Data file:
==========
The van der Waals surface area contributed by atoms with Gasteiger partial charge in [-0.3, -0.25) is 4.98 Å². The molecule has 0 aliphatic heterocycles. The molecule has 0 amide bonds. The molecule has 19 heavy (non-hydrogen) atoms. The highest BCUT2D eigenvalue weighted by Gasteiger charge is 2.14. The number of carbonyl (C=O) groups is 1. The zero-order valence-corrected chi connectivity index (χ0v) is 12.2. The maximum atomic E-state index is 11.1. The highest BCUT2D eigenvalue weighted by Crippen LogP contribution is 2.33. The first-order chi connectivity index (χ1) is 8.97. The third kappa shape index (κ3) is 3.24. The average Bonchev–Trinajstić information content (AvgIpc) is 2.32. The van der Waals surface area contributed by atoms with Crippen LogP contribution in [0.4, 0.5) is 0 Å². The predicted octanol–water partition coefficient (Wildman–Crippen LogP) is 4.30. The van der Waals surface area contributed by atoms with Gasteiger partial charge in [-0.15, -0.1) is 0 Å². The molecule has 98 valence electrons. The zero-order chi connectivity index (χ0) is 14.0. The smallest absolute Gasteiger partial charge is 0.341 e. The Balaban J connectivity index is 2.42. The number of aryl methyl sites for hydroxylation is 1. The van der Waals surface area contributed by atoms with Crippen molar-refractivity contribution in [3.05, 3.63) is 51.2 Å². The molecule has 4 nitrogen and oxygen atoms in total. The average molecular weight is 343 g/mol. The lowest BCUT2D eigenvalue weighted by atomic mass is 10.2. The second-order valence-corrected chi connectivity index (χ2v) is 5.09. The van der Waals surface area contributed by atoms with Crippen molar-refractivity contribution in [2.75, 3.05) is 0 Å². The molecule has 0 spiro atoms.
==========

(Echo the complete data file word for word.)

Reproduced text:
The van der Waals surface area contributed by atoms with Gasteiger partial charge in [-0.3, -0.25) is 4.98 Å². The molecule has 0 aliphatic heterocycles. The molecule has 0 amide bonds. The molecule has 19 heavy (non-hydrogen) atoms. The highest BCUT2D eigenvalue weighted by Gasteiger charge is 2.14. The number of carbonyl (C=O) groups is 1. The zero-order valence-corrected chi connectivity index (χ0v) is 12.2. The maximum atomic E-state index is 11.1. The highest BCUT2D eigenvalue weighted by Crippen LogP contribution is 2.33. The first-order chi connectivity index (χ1) is 8.97. The third kappa shape index (κ3) is 3.24. The average Bonchev–Trinajstić information content (AvgIpc) is 2.32. The van der Waals surface area contributed by atoms with Crippen LogP contribution in [0.4, 0.5) is 0 Å². The predicted octanol–water partition coefficient (Wildman–Crippen LogP) is 4.30. The van der Waals surface area contributed by atoms with Gasteiger partial charge in [-0.15, -0.1) is 0 Å². The molecule has 98 valence electrons. The zero-order chi connectivity index (χ0) is 14.0. The smallest absolute Gasteiger partial charge is 0.341 e. The Balaban J connectivity index is 2.42. The number of aryl methyl sites for hydroxylation is 1. The van der Waals surface area contributed by atoms with Crippen molar-refractivity contribution in [3.05, 3.63) is 51.2 Å². The molecule has 4 nitrogen and oxygen atoms in total. The average molecular weight is 343 g/mol. The lowest BCUT2D eigenvalue weighted by atomic mass is 10.2. The second-order valence-corrected chi connectivity index (χ2v) is 5.09. The van der Waals surface area contributed by atoms with Crippen molar-refractivity contribution in [2.75, 3.05) is 0 Å². The molecule has 0 spiro atoms.